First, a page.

A Duty of Support for All South African Unmarried Intimate Partners Part I: The Limits of the Cohabitation and Marriage Based Models
The democratic Constitutional dispensation has led to the gradual extension of spousal duties of support to unmarried couples who hitherto could not legally claim support from their partners or from third parties who had unlawfully caused the death of their partners. The new recipients of rights to support can be divided into three groups: wives in Muslim religious marriages, partners in same-sex intimate relationships and unmarried opposite sex cohabitants whose relationships closely resemble civil marriage in both form and function. However, certain distinctive features of customary marriage, the continuing consequences of apartheid policies for African families and certain distinctive patrilineal features of traditional African families have largely excluded African women – who constitute the largest and most economically vulnerable group of women – from the benefits of these developments. Part one of this two-part article analyses the trajectory of the developing right to support intimate partnerships which appear to be based either on marriage (in the case of Muslim marriages) or relationships similar to marriage, including monogamy and permanent co-residence in the case of same-sex and opposite sex partners. This leaves no room to extend rights to unmarried intimate partners whose relationships do not fit the template of civil marriage and, in particular, excludes many disadvantaged African women from obtaining legal rights to support from their relationships.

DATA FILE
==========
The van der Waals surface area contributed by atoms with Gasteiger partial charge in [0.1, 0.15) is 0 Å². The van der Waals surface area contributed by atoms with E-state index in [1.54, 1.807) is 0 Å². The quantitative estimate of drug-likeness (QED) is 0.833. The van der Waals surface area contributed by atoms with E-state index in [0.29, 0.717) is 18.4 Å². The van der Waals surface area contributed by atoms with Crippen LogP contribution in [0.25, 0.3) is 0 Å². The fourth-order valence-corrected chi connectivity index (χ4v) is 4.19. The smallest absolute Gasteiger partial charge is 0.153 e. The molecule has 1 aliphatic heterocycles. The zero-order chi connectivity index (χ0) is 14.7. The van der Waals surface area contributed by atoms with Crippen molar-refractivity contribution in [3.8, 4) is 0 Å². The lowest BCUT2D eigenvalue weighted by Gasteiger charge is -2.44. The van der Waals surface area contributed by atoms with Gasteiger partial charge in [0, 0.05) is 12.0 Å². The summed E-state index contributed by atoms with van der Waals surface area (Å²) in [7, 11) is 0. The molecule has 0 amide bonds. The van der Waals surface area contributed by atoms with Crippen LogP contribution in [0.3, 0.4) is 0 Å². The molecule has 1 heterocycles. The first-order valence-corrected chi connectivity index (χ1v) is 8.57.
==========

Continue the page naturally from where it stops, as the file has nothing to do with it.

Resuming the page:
Keywords: African women; duty of support; maintenance; unmarried opposite sex partners; same-sex partners; Muslim marriage; customary law.